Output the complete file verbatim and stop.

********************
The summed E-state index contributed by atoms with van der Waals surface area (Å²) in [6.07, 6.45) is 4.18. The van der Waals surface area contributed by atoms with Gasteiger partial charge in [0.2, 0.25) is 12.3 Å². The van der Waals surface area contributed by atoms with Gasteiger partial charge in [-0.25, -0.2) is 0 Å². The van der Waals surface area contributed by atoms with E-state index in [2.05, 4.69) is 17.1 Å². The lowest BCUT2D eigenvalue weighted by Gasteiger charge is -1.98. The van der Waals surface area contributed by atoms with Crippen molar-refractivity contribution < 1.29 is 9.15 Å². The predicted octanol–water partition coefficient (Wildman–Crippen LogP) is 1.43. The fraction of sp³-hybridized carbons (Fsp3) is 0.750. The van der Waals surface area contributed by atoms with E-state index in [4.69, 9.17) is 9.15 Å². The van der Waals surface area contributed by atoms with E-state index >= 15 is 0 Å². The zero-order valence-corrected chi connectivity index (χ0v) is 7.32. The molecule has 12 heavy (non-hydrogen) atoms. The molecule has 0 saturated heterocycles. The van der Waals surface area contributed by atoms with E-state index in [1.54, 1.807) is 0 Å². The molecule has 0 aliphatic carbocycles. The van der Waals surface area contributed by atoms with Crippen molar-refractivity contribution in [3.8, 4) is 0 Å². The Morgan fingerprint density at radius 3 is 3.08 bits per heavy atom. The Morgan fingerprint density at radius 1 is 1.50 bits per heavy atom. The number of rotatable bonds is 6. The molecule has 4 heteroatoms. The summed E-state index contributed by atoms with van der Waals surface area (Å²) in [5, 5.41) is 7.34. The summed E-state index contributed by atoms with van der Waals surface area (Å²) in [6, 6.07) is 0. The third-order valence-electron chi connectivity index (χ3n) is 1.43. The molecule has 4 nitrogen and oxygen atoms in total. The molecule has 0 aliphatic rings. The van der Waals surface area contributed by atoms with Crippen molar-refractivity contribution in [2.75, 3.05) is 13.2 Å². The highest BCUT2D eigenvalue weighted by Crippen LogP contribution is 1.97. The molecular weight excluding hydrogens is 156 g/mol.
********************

The summed E-state index contributed by atoms with van der Waals surface area (Å²) in [6.07, 6.45) is 4.18. The van der Waals surface area contributed by atoms with Gasteiger partial charge in [0.2, 0.25) is 12.3 Å². The van der Waals surface area contributed by atoms with Gasteiger partial charge in [-0.25, -0.2) is 0 Å². The van der Waals surface area contributed by atoms with E-state index in [2.05, 4.69) is 17.1 Å². The lowest BCUT2D eigenvalue weighted by Gasteiger charge is -1.98. The van der Waals surface area contributed by atoms with Crippen molar-refractivity contribution < 1.29 is 9.15 Å². The predicted octanol–water partition coefficient (Wildman–Crippen LogP) is 1.43. The fraction of sp³-hybridized carbons (Fsp3) is 0.750. The van der Waals surface area contributed by atoms with E-state index in [4.69, 9.17) is 9.15 Å². The van der Waals surface area contributed by atoms with E-state index >= 15 is 0 Å². The zero-order valence-corrected chi connectivity index (χ0v) is 7.32. The molecule has 12 heavy (non-hydrogen) atoms. The molecule has 0 saturated heterocycles. The van der Waals surface area contributed by atoms with E-state index in [1.54, 1.807) is 0 Å². The molecule has 0 aliphatic carbocycles. The van der Waals surface area contributed by atoms with Crippen molar-refractivity contribution in [3.8, 4) is 0 Å². The Morgan fingerprint density at radius 3 is 3.08 bits per heavy atom. The Morgan fingerprint density at radius 1 is 1.50 bits per heavy atom. The number of rotatable bonds is 6. The molecule has 4 heteroatoms. The summed E-state index contributed by atoms with van der Waals surface area (Å²) in [5, 5.41) is 7.34. The summed E-state index contributed by atoms with van der Waals surface area (Å²) in [6, 6.07) is 0. The third-order valence-electron chi connectivity index (χ3n) is 1.43. The molecule has 4 nitrogen and oxygen atoms in total. The molecule has 0 aliphatic rings. The van der Waals surface area contributed by atoms with Crippen molar-refractivity contribution in [2.75, 3.05) is 13.2 Å². The highest BCUT2D eigenvalue weighted by Crippen LogP contribution is 1.97. The molecular weight excluding hydrogens is 156 g/mol.